Léon Ledru (1855-1926) was a French glassmaker and designer. He was the manager of the design department of the Cristalleries du Val-Saint-Lambert in Belgium for 38 years. Through the work the firm showed at the 1897 Brussels ‘Exposition Internationale,’ he stimulated interest in avant-garde design.
Reflecting Henry van de Velde’s influence, the crystal factory’s vases, also shown at the 1901 exhibition of La Libre Esthetique, Brussels, were distinctly Modern. Pieces that he exhibited at the 1900 Paris ‘Exposition Universelle’ had a floral decoration in a more naturalistic style, much like the work of the École de Nancy and Émile Gallé. Though he designed traditional pieces, Ledru is known for his innovations in technique, colour, and decoration, brought about by his long association with Val-Saint-Lambert chemist Aldolphe Lecrenier.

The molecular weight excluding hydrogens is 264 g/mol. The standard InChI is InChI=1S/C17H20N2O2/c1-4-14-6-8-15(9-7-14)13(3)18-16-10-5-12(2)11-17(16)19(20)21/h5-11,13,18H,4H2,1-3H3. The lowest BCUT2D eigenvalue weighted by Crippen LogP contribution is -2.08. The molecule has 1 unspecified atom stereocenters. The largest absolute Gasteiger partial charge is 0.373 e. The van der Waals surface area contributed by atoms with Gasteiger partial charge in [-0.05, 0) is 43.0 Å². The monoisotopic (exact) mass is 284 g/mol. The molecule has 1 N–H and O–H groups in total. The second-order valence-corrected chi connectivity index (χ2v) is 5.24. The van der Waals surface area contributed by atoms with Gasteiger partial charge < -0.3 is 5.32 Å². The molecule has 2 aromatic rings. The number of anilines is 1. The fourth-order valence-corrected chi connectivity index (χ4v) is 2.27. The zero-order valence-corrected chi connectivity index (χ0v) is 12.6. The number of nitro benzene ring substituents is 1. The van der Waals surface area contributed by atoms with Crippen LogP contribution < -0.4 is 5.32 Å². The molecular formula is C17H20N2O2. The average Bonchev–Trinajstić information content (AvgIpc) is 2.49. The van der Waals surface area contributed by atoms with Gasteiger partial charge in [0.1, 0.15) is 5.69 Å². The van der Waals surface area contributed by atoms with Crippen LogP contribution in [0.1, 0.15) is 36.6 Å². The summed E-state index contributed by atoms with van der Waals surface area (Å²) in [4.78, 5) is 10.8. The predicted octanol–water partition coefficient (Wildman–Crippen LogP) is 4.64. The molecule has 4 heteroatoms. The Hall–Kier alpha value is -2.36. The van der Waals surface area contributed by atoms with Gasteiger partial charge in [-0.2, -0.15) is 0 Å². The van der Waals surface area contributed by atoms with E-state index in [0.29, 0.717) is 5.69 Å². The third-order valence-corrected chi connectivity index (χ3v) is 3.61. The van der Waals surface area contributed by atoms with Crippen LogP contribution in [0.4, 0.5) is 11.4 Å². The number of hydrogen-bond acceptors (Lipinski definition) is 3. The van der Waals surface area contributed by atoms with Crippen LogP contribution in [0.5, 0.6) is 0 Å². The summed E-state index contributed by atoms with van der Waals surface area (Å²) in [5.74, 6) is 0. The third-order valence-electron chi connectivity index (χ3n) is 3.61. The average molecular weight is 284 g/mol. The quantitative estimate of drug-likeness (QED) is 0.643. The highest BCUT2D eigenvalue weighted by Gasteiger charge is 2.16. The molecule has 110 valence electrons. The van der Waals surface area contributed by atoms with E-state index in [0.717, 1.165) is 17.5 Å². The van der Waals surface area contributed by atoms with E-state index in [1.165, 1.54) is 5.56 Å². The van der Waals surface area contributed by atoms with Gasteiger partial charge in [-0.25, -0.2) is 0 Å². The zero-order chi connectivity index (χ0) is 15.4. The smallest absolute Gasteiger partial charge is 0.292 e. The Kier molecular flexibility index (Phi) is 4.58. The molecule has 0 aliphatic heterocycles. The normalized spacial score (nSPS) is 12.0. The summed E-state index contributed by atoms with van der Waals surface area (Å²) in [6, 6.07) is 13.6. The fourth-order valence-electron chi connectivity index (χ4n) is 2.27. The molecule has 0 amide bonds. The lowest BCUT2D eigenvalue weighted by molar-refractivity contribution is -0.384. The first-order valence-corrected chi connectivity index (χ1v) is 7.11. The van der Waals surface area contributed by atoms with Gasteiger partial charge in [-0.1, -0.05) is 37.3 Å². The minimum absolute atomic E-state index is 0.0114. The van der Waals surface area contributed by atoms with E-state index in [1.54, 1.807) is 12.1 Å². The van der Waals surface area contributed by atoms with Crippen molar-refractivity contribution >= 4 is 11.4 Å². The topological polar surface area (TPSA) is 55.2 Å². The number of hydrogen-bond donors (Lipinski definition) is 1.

Byars, M., & Riley, T. (2004). The design encyclopedia. Laurence King Publishing.
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William John Blenko (1854-1926) was British glassmaker. He completed his apprenticeship in a London bottle factory at the age of 10 and studied French and chemistry at night school. In 1890, he introduced Norman slab-type stained glass for a Norfolk church. He settled in Kokomo, Indiana, but returned to England when the business failed.
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